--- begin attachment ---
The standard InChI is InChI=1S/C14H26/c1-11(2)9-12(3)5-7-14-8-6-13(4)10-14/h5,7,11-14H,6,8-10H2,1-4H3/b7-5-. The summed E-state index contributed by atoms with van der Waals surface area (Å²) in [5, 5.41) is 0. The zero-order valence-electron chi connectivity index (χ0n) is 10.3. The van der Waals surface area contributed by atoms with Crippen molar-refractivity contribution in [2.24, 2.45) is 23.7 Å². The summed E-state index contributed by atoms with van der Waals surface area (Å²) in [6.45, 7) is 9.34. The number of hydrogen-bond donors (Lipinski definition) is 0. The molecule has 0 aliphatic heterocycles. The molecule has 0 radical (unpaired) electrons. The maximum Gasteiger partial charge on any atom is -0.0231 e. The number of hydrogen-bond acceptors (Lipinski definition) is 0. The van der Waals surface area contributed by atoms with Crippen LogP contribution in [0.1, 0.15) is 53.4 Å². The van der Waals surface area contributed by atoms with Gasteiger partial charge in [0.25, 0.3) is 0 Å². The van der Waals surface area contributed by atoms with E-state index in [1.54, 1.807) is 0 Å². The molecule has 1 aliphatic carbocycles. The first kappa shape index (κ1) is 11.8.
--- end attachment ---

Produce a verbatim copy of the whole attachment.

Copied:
The standard InChI is InChI=1S/C14H26/c1-11(2)9-12(3)5-7-14-8-6-13(4)10-14/h5,7,11-14H,6,8-10H2,1-4H3/b7-5-. The summed E-state index contributed by atoms with van der Waals surface area (Å²) in [5, 5.41) is 0. The zero-order valence-electron chi connectivity index (χ0n) is 10.3. The van der Waals surface area contributed by atoms with Crippen molar-refractivity contribution in [2.24, 2.45) is 23.7 Å². The summed E-state index contributed by atoms with van der Waals surface area (Å²) in [6.45, 7) is 9.34. The number of hydrogen-bond donors (Lipinski definition) is 0. The molecule has 0 aliphatic heterocycles. The molecule has 0 radical (unpaired) electrons. The maximum Gasteiger partial charge on any atom is -0.0231 e. The number of hydrogen-bond acceptors (Lipinski definition) is 0. The van der Waals surface area contributed by atoms with Crippen LogP contribution in [0.1, 0.15) is 53.4 Å². The van der Waals surface area contributed by atoms with Gasteiger partial charge in [0.25, 0.3) is 0 Å². The van der Waals surface area contributed by atoms with E-state index in [1.54, 1.807) is 0 Å². The molecule has 1 aliphatic carbocycles. The first kappa shape index (κ1) is 11.8.